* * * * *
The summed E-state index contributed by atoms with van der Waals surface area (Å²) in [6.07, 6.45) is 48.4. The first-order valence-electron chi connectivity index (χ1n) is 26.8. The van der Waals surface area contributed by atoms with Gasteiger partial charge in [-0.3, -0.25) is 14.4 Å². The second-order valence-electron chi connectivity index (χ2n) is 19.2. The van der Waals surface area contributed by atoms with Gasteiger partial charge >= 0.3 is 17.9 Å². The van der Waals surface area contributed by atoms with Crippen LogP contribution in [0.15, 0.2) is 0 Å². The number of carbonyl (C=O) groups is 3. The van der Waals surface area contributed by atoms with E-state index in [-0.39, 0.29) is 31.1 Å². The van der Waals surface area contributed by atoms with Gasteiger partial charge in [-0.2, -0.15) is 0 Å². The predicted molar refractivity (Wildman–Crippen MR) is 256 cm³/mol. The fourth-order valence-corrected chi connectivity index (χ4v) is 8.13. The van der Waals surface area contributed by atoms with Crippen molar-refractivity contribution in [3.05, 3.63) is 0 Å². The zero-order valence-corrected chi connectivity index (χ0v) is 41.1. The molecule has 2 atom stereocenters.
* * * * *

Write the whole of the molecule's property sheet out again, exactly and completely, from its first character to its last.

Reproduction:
The summed E-state index contributed by atoms with van der Waals surface area (Å²) in [6.07, 6.45) is 48.4. The first-order valence-electron chi connectivity index (χ1n) is 26.8. The van der Waals surface area contributed by atoms with Gasteiger partial charge in [-0.3, -0.25) is 14.4 Å². The second-order valence-electron chi connectivity index (χ2n) is 19.2. The van der Waals surface area contributed by atoms with Gasteiger partial charge >= 0.3 is 17.9 Å². The van der Waals surface area contributed by atoms with Crippen LogP contribution in [0.15, 0.2) is 0 Å². The number of carbonyl (C=O) groups is 3. The van der Waals surface area contributed by atoms with E-state index in [-0.39, 0.29) is 31.1 Å². The van der Waals surface area contributed by atoms with Gasteiger partial charge in [-0.2, -0.15) is 0 Å². The predicted molar refractivity (Wildman–Crippen MR) is 256 cm³/mol. The fourth-order valence-corrected chi connectivity index (χ4v) is 8.13. The van der Waals surface area contributed by atoms with Crippen molar-refractivity contribution in [3.05, 3.63) is 0 Å². The zero-order valence-corrected chi connectivity index (χ0v) is 41.1. The molecule has 2 atom stereocenters.